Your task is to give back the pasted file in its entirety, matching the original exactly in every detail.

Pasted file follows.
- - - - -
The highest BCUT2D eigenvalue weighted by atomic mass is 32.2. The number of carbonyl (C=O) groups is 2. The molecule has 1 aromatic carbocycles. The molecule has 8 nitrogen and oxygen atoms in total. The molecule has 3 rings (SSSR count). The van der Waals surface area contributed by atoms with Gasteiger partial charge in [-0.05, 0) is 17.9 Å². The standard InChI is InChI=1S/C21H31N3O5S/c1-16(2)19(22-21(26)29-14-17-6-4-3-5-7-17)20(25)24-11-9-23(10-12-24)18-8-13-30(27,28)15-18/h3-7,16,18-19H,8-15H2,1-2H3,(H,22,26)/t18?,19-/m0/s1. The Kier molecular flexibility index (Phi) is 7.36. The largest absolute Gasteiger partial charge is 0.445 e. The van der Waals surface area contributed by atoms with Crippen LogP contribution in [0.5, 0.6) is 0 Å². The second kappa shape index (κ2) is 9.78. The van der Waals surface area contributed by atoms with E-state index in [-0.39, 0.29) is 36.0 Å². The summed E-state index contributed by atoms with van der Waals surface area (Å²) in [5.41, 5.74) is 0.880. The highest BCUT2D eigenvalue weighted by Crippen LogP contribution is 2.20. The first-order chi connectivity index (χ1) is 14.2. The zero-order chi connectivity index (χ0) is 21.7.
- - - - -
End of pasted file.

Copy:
The highest BCUT2D eigenvalue weighted by atomic mass is 32.2. The number of carbonyl (C=O) groups is 2. The molecule has 1 aromatic carbocycles. The molecule has 8 nitrogen and oxygen atoms in total. The molecule has 3 rings (SSSR count). The van der Waals surface area contributed by atoms with Gasteiger partial charge in [-0.05, 0) is 17.9 Å². The standard InChI is InChI=1S/C21H31N3O5S/c1-16(2)19(22-21(26)29-14-17-6-4-3-5-7-17)20(25)24-11-9-23(10-12-24)18-8-13-30(27,28)15-18/h3-7,16,18-19H,8-15H2,1-2H3,(H,22,26)/t18?,19-/m0/s1. The Kier molecular flexibility index (Phi) is 7.36. The largest absolute Gasteiger partial charge is 0.445 e. The van der Waals surface area contributed by atoms with Crippen LogP contribution in [0.5, 0.6) is 0 Å². The second kappa shape index (κ2) is 9.78. The van der Waals surface area contributed by atoms with E-state index in [-0.39, 0.29) is 36.0 Å². The summed E-state index contributed by atoms with van der Waals surface area (Å²) in [5.41, 5.74) is 0.880. The highest BCUT2D eigenvalue weighted by Crippen LogP contribution is 2.20. The first-order chi connectivity index (χ1) is 14.2. The zero-order chi connectivity index (χ0) is 21.7.